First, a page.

A new study showing, researchers have established two new endoscopic probes that significantly sharpen the technology's imaging resolution and permit direct observation of fine tissue structures and cell activity in small organs in sheep, rats and mice. The study is published in Nature Communications.

If clinical trials affirm the instruments' value in humans, the researchers say, the scopes could one day reduce our dependence on invasive biopsies for diagnosing cancer and other diseases. Researchers have described the development of an advanced miniature two-photon endomicroscope that uses cells' native ability to fluoresce, or "glow."

Without the use of injected dyes to gather cellular structural images and functional information on the metabolic status of the organs they populate. "Getting label-free images is important because the chemicals traditionally used to label biopsy samples in a lab could be harmful if used directly inside the human body," says Li.

Fluorescence is the emission of energy from molecules as their electrons move from an "excited" state back down to their normal energy levels, called the ground state. Just as neon highlighters glow under a UV lamp, animal cells can fluoresce and provide real-time information on their activity and function.

To miniaturize this microscopy technology, Li and his team needed to condense the capabilities of a benchtop two-photon microscope into a probe only about 2 mm in diameter. "We couldn't simply shrink the microscope that has dozens of distinct bulky parts, so we started a new design from scratch," says Li.

A major challenge in developing this technology, Li says, was re-collecting the fluorescence light from the cells into the same tool. The lens had to be carefully crafted to focus the long-wavelength light emitted from the laser while also collecting the short-wavelength fluorescence light emitted from the cells.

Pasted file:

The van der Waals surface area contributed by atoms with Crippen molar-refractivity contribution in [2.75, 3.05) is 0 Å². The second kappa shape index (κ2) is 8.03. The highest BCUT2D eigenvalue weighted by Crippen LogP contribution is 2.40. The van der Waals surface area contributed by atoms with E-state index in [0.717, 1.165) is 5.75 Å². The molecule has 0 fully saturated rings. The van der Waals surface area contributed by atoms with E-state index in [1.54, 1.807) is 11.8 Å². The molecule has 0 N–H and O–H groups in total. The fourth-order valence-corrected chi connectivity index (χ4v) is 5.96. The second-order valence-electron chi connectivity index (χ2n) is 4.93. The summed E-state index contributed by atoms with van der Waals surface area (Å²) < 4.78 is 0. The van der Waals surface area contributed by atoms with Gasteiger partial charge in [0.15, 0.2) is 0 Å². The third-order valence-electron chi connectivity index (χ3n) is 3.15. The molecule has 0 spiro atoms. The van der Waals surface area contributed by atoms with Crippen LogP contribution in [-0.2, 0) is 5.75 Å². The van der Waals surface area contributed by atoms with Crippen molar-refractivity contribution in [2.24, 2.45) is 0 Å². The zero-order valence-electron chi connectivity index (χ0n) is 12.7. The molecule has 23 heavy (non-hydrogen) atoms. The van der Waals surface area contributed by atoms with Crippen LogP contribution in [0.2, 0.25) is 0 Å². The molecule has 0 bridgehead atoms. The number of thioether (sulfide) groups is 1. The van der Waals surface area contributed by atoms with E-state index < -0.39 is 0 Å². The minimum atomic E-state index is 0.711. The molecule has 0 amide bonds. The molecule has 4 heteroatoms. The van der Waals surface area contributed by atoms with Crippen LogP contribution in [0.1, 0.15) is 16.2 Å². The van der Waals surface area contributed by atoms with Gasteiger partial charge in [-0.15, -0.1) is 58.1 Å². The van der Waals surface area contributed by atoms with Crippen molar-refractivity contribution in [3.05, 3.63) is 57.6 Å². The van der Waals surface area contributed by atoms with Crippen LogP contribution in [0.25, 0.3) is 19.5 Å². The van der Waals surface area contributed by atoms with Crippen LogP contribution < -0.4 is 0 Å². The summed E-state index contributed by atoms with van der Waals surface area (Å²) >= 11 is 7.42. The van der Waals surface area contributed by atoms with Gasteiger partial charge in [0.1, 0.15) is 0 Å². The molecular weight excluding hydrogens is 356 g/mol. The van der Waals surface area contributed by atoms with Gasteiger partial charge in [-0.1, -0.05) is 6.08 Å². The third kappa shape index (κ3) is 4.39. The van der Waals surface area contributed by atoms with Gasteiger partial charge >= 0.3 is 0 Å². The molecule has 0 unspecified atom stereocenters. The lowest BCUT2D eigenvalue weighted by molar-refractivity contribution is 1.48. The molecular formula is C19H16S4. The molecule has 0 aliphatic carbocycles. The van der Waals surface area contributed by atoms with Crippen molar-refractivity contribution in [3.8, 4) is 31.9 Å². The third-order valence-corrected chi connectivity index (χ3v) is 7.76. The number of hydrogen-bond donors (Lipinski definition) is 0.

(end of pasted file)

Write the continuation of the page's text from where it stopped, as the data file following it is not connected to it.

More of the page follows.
Commercial fibers contained germanium-doped cores, which after years of troubleshooting were found to be the primary source of interfering signals within the fiber optic cable. A novel ultrathin optical coherence tomography (OCT) probe that has allowed researchers to gain three to four times higher resolution when compared to similar technologies in clinical use today.

Li hopes that if clinical trials approve the instrument for use in humans, the new probe will reduce dependence on biopsies to diagnose heart disease and cancer. This is especially important, he says, for probing organs such as the pancreas, which is not only hard to access with current endoscopic probes, but is also dangerous to biopsy.

The new probe also promises to be less expensive than currently used probes, which run from $800 to $1,000 dollars per probe. Li's probe has a materials cost of $20-$50. This significant reduction in cost is important for technologies intended for one-time use in humans.

Authors conclude that they hope to begin clinical trials for their OCT and two-photon probes to establish their safety and efficacy in humans.